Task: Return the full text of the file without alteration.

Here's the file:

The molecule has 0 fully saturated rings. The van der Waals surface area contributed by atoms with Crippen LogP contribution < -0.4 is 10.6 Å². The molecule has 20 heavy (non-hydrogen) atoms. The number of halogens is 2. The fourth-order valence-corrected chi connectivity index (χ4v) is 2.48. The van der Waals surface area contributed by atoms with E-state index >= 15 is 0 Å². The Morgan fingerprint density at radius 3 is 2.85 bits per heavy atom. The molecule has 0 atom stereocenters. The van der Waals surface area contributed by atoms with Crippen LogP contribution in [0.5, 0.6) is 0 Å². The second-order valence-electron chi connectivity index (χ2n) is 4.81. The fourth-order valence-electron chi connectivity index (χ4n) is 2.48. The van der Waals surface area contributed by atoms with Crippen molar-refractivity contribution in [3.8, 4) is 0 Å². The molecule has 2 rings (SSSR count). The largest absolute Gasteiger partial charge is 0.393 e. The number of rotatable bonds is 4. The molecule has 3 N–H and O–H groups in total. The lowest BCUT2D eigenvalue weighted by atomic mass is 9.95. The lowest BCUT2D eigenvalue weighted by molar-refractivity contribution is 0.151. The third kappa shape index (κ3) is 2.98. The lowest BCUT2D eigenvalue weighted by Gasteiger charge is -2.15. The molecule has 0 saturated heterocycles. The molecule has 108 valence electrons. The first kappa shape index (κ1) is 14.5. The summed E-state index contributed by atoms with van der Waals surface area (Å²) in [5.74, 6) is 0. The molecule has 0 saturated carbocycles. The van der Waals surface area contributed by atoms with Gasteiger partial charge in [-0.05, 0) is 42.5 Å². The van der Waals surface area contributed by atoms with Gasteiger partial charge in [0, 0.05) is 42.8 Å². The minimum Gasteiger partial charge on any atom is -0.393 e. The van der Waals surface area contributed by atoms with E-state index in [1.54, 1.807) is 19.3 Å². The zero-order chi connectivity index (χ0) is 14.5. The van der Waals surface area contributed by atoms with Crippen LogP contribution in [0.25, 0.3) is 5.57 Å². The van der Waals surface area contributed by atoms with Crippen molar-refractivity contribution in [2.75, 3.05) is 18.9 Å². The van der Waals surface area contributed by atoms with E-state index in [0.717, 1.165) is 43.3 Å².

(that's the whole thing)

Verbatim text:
The molecule has 0 fully saturated rings. The van der Waals surface area contributed by atoms with Crippen LogP contribution < -0.4 is 10.6 Å². The molecule has 20 heavy (non-hydrogen) atoms. The number of halogens is 2. The fourth-order valence-corrected chi connectivity index (χ4v) is 2.48. The van der Waals surface area contributed by atoms with E-state index >= 15 is 0 Å². The Morgan fingerprint density at radius 3 is 2.85 bits per heavy atom. The molecule has 0 atom stereocenters. The van der Waals surface area contributed by atoms with Crippen LogP contribution in [0.5, 0.6) is 0 Å². The second-order valence-electron chi connectivity index (χ2n) is 4.81. The fourth-order valence-electron chi connectivity index (χ4n) is 2.48. The van der Waals surface area contributed by atoms with Crippen molar-refractivity contribution in [3.8, 4) is 0 Å². The molecule has 2 rings (SSSR count). The largest absolute Gasteiger partial charge is 0.393 e. The number of rotatable bonds is 4. The molecule has 3 N–H and O–H groups in total. The lowest BCUT2D eigenvalue weighted by atomic mass is 9.95. The lowest BCUT2D eigenvalue weighted by molar-refractivity contribution is 0.151. The third kappa shape index (κ3) is 2.98. The lowest BCUT2D eigenvalue weighted by Gasteiger charge is -2.15. The molecule has 0 saturated heterocycles. The molecule has 108 valence electrons. The first kappa shape index (κ1) is 14.5. The summed E-state index contributed by atoms with van der Waals surface area (Å²) in [5.74, 6) is 0. The molecule has 0 saturated carbocycles. The van der Waals surface area contributed by atoms with Gasteiger partial charge in [-0.05, 0) is 42.5 Å². The van der Waals surface area contributed by atoms with Gasteiger partial charge in [0, 0.05) is 42.8 Å². The minimum Gasteiger partial charge on any atom is -0.393 e. The van der Waals surface area contributed by atoms with E-state index in [1.54, 1.807) is 19.3 Å². The zero-order chi connectivity index (χ0) is 14.5. The van der Waals surface area contributed by atoms with Crippen LogP contribution in [0.25, 0.3) is 5.57 Å². The van der Waals surface area contributed by atoms with Crippen molar-refractivity contribution in [2.75, 3.05) is 18.9 Å². The van der Waals surface area contributed by atoms with E-state index in [0.717, 1.165) is 43.3 Å².